We use the saturation sweeps to look for issues that might not present themselves at 100% but could be apparent at less saturated levels such as 25, 50 or 70%. Overall the W1070 performed very well, with blue, cyan, magenta and yellow all tracking close to their targets. Unsurprisingly given that it was under-saturated at 100%, green was also under-saturated at 75 and 50%. Perhaps more interestingly, despite being spot on at 100%, red was under-saturated at all the lower measurement points. However, there were no hideous errors lurking at the lower saturation points and overall this is a good performance from a budget projector.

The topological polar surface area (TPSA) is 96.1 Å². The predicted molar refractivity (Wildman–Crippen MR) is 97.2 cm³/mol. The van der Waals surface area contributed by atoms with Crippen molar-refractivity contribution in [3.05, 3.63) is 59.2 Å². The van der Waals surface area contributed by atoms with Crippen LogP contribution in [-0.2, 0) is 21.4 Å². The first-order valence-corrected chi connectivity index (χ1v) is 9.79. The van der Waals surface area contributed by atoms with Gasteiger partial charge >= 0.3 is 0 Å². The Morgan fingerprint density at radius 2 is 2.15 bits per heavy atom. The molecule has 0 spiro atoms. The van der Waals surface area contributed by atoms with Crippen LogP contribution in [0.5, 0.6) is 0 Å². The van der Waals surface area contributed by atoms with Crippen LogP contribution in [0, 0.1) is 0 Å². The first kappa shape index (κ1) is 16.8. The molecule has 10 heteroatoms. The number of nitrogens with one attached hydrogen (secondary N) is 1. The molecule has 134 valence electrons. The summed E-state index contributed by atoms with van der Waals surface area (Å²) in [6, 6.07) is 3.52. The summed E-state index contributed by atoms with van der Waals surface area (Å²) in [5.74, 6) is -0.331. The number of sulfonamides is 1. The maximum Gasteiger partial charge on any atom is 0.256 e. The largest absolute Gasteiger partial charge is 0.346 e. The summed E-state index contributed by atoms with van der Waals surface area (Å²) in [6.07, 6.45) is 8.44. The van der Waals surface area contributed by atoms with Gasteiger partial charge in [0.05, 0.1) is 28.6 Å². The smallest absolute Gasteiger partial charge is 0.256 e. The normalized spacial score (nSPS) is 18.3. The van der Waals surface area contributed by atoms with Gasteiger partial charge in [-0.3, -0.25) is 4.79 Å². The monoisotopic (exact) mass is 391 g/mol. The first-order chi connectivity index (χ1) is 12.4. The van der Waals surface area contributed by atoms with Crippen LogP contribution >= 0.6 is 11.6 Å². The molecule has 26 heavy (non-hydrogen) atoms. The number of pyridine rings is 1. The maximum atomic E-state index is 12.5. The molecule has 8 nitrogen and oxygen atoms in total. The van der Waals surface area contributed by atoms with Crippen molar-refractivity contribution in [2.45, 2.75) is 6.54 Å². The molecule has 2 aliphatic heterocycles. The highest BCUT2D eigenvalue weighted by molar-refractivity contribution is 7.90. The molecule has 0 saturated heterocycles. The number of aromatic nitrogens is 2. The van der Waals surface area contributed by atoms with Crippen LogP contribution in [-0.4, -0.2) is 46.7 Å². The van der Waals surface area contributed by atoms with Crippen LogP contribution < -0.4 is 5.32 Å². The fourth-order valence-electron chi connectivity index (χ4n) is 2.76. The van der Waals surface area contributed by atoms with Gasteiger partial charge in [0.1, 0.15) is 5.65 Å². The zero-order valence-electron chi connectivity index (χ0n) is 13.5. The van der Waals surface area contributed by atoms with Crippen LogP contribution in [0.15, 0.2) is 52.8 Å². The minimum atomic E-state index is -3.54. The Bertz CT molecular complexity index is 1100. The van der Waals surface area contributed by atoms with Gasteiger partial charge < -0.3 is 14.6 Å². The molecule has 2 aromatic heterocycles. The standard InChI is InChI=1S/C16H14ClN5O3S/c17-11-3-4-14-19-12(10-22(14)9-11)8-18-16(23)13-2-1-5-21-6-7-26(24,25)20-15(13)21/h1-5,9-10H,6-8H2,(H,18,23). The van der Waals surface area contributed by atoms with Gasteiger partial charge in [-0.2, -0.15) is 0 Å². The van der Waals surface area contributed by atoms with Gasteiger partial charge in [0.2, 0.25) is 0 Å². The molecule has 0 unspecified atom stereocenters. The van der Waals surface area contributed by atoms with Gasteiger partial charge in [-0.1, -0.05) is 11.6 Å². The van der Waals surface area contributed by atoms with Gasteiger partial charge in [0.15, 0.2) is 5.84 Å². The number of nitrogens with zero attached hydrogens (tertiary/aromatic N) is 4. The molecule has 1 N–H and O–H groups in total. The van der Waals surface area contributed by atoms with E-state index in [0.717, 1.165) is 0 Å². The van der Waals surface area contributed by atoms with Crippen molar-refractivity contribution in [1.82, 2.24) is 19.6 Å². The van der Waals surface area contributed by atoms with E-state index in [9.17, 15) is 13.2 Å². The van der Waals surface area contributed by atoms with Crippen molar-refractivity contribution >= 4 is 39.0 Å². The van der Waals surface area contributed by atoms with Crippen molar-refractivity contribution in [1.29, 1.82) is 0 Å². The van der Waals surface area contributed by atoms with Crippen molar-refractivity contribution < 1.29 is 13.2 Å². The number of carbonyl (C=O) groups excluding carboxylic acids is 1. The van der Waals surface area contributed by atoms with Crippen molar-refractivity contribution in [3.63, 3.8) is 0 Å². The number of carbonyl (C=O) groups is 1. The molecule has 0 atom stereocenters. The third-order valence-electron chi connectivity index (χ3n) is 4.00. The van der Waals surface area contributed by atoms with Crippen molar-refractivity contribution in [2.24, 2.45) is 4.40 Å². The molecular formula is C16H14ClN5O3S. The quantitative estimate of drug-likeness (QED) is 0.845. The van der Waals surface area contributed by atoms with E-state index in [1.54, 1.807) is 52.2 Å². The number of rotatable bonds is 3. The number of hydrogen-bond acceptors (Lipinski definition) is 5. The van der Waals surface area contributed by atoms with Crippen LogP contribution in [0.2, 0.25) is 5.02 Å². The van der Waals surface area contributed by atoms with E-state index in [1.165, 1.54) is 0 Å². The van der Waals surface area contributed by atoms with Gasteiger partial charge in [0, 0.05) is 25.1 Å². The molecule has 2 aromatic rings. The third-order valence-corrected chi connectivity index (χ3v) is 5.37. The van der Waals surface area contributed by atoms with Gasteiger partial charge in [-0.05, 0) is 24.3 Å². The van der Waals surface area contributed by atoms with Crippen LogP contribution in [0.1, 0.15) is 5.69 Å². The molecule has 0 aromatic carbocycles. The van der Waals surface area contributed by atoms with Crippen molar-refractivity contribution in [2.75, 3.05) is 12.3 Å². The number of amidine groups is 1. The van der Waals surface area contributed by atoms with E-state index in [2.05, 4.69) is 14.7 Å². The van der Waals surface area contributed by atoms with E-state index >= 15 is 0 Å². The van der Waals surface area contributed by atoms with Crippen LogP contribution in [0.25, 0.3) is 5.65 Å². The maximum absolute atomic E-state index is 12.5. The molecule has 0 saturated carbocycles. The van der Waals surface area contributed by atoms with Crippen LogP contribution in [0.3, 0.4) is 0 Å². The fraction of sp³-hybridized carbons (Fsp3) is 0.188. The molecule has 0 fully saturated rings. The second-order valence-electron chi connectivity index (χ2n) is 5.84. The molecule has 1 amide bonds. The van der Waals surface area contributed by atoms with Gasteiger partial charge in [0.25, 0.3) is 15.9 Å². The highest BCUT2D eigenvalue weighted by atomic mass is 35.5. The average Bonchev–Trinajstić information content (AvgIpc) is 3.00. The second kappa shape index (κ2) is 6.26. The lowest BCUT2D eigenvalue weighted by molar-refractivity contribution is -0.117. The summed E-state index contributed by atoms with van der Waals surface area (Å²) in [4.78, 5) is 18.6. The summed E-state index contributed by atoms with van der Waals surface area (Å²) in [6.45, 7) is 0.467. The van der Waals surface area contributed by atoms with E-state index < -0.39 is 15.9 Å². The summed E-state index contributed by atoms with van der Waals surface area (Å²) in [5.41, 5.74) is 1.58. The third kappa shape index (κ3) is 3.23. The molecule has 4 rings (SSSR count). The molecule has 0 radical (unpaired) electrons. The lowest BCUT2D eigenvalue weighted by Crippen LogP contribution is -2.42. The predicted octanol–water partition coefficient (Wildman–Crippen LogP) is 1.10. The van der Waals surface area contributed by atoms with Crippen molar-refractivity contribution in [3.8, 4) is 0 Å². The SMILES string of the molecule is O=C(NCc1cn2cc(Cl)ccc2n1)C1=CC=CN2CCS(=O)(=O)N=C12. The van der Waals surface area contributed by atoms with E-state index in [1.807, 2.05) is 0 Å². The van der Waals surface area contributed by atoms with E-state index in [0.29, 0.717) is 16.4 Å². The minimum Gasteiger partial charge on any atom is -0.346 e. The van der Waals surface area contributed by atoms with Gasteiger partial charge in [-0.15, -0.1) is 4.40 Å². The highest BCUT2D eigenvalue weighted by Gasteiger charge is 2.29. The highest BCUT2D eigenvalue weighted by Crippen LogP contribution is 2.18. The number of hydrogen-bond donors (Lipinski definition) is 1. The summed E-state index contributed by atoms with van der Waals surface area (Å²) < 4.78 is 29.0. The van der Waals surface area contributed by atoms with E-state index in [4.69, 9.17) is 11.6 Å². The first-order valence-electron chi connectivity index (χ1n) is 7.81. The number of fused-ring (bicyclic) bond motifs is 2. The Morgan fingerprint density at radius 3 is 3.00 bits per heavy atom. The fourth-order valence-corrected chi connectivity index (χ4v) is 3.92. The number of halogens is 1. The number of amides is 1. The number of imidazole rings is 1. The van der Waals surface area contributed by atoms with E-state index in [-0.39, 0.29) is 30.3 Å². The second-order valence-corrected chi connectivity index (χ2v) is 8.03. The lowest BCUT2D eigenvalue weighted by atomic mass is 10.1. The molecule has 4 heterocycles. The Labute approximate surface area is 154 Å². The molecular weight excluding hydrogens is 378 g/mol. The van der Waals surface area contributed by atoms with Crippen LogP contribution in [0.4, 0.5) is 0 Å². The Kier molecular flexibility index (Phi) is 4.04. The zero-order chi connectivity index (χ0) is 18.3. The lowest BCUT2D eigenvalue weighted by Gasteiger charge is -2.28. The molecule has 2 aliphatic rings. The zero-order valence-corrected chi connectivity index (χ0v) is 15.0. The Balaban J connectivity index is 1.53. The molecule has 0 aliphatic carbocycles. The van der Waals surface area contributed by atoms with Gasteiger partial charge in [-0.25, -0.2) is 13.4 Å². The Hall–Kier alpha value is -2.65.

Brightness, Black Levels and Dynamic Range

If there is one area where DLP projectors tend to struggle it's black levels and as a budget model the W1070 was no exception. We measured the black level at 0.07 cd/m2 which might seem low but when actually viewed appears like a dark grey rather than black. We also noticed some slight unevenness to the image when looking at a 0 IRE screen, which is not uncommon at this price point. BenQ claim a contrast ratio of 10,000:1 for the W1070 but once calibrated, it actually measured closer to 900:1. However on the plus side, once the brightness control was set correctly, the shadow detail was actually quite good.